To those who know me, the past couple of weeks in my schedule have been fairly jam packed with DrupalGov items. Like an aperture window, each part of the pre-planning stage relies on its neighbour before carefully interlocking in place. DrupalGov Canberra, Asia Pacific and Australia’s only Government centric Drupal event, is coming for another year.
About the conference
Right now, the most up to date conference details are available on the DrupalGov conference pages of the DrupalACT website. The show begins from 9am on the 22nd August at the National Museum of Australia with sessions running throughout the day and a strong likelihood of further events in the evening.
We'll be running three session tracks with the hope of appealing to all registrants at the event.
For those into hardcore coding, theming and DevOps, we'll have a track available to discuss the latest Drupal techniques, continuous integration with Drupal and third party technology interaction.
If you run a department or a development team in Government, then I'm hoping the Gov track will provide insights into keeping an agile workflow, managing a multitude of shareholders, starting to use open source or advice on advocating for the cloud from a decision maker standpoint.
Alternatively, for those wishing to improve the architecture of their existing sites, future planned builds or just looking to pick up on the techniques of other site builders and architects we're running the Case Study track. Covering entire builds, content workflow and site management, there should be enough information provided for all seeking it.
With these tracks and the ability to pick and choose the sessions attended throughout the day, it's my strong hope that we're going to cover a huge amount of content applicable to Drupal in Government.
Why the conference?
Even with DrupalGov Canberra 2014 as a sequel to the successful DrupalGov Canberra 2013, it's likely that an event would be necessary anyway. Only late last week did I hear news of John Sheridan's trailblazing blog post on the departmental blog. This sparked off further comments on both The Delimiter and Computer World that provide additional commentary and analysis of the decision.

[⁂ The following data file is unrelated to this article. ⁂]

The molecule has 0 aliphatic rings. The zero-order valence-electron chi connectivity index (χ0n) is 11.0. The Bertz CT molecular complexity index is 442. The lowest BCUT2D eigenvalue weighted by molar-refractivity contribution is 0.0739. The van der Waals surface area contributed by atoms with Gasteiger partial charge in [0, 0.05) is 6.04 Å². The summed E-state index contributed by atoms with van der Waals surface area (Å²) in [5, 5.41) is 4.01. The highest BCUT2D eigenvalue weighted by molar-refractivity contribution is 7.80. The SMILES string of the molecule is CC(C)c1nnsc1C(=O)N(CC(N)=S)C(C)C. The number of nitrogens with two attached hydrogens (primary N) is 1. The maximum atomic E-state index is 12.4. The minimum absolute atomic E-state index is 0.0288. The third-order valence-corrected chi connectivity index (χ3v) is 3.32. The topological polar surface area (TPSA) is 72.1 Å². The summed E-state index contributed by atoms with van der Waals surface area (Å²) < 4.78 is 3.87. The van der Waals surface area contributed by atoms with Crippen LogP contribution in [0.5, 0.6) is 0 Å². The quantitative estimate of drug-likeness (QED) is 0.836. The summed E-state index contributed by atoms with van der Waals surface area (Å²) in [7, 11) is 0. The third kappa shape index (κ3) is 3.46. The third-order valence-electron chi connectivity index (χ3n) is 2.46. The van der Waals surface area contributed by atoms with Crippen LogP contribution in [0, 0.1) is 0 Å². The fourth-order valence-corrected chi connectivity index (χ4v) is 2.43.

Long story short, Drupal and cloud are considered with high regard as an open source solution to Governmental needs for a CMS.
This is exciting for me for three main reasons:
- I'm a Drupal advocate/developer with a passion for open source
- I work for a managed cloud hosting company
- I currently live in Canberra
These three reasons combined mean that although I am not directly affected by a decision to migrate sites to a GovCMS, many around me will be. Ensuring we have both a local Drupal user group and a best in class event to champion the use of Drupal within Government will provide those transitioning with more support as they get up and running.
Quite often around new technologies there exists a certain degree of fear; there's fear of change, the unknown and of obsolescence. While Drupal has been around for well over 10 years, it's still relatively new within Government circles, traditionally the bastion of proprietary and closed source. The community driving the development, use, training and support of Drupal is vibrant and active. Looking at an aggregate calendar shows 80 unique events spread over 6 continents globally with Drupal as the topic of discussion, this includes one such event in Canberra. The community exists, in part, to reduce the barrier to entry and inform in order to reduce fear.
One of the mottos with Drupal is:
Come for the code, stay for the community.
This is something I've found true, at least for me. The code was great, drew me in and allowed me to write code of my own. But the real thing that prompted me to stay, pushed me to develop more and allowed my passion for Drupal and open source to thrive was the community and the sheer force of effort that I observe others put into it.
So in summary. I want DrupalGov Canberra 2014 to inform those unfamiliar with Drupal, demonstrate the community driving Drupal and provide that same push I felt when I started to Government and private sector alike.